Posts Tagged ‘spinal cord stimulator problems’
Spinal Cord Surgery
A spinal cord stimulator, also called a dorsal column stimulator, is an implanted electronic device used to help treat chronic pain. They have been used for over 30 years. The device delivers a low level electrical current through wires. The wires are placed in the area near your spinal cord. The device is similar in size to a pacemaker.
The spinal cord stimulator will not cure your pain. A 50 percent or greater decrease in pain can be expected, however. This should allow you to be more active. Also, need for less pain medication is considered a successful result. A trial with an external device for about a week is done, before having the device implanted.
The cervical spinal column is made up of vertebral bodies which protect the spinal cord.
Cervical spine disease is usually caused by herniated intervertebral discs, abnormal growth of bony processes on the vertebral bodies (osteophytes), which compress spinal nerves, trauma, and narrowing (stenosis) of the spinal column around the spinal cord.
Symptoms of cervical spine problems include:
Pain that interferes with daily activities
Neck pain that extends (radiates) to the shoulder or arm
Weakness of arms or legs
Numbness of arms, hands, or fingers
The surgery is done while the patient is deep asleep and pain-free (general anesthesia). For the neck (cervical spine), an incision may be made either in the back of the neck (posterior cervical) or in the front side of the neck (anterior cervical), depending on the location of the problem.
The bone that curves around and covers the spinal cord (lamina) is removed (laminectomy) and the tissue that is causing pressure on the nerve or spinal cord is removed. The hole through which the nerve passes can be enlarged to prevent further pressure on the nerve. If an intervertebral disc herniation is present, the intervertebral disc is removed. Sometimes, a piece of bone (bone graft) or metal rods (such as Harrington rods) may be used to strengthen the area of surgery.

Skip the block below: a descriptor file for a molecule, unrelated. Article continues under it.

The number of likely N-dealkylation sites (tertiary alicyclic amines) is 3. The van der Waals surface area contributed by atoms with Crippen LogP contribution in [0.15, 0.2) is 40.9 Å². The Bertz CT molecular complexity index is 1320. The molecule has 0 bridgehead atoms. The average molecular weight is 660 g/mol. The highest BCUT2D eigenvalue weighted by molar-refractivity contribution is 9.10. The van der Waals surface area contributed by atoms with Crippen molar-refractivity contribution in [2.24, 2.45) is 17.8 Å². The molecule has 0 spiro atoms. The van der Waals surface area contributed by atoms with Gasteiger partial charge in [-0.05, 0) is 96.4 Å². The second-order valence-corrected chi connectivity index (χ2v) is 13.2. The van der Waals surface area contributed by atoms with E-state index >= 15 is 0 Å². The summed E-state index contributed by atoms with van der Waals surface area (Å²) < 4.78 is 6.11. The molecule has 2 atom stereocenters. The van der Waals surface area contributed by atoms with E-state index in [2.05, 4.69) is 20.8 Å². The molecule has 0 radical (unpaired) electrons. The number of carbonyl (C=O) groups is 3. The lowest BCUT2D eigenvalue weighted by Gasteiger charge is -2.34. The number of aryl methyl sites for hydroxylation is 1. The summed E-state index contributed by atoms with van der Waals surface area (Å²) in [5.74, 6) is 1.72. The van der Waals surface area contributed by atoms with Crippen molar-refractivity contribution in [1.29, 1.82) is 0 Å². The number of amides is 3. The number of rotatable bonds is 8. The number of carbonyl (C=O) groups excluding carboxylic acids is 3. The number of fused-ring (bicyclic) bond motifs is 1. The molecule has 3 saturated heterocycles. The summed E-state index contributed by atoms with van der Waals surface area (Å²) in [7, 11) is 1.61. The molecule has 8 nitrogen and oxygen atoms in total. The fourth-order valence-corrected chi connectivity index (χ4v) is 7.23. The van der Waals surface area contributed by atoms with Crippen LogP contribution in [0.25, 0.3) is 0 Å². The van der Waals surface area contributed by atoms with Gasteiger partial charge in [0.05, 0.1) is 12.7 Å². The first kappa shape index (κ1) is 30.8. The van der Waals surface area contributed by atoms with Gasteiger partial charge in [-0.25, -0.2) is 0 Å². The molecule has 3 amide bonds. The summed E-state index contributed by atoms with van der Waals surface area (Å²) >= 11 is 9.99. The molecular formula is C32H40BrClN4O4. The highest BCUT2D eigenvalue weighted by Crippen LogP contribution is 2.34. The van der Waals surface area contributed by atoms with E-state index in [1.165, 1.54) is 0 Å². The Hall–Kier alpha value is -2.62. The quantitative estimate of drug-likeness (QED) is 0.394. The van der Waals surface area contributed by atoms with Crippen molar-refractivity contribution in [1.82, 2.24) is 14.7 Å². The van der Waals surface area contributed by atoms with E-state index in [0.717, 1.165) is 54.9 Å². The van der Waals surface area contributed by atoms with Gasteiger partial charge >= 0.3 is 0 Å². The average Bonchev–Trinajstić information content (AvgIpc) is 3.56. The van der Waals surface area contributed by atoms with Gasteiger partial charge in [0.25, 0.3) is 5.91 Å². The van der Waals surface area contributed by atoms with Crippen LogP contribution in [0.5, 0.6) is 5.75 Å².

What might go wrong?
This procedure is considered minimally invasive and safe. However there are several complications that may occur during or after this procedure. No procedure is 100 percent foolproof. This document doesn’t provide a complete list of all the possible complications, but it does highlight some of the most common problems. Complications are uncommon, but you should know what to watch for it they occur. Some of the most common complications following implantation of a spinal cord stimulator include :
* Infection * Increased localized pain
* Paralysis or loss of movement
* Pneumothorax (collapsed lung)
* Spinal fluid leaks
* nerve damage
* allergic reaction
* symptoms worsen
* seroma (fluid around a surgery site)
* device failure
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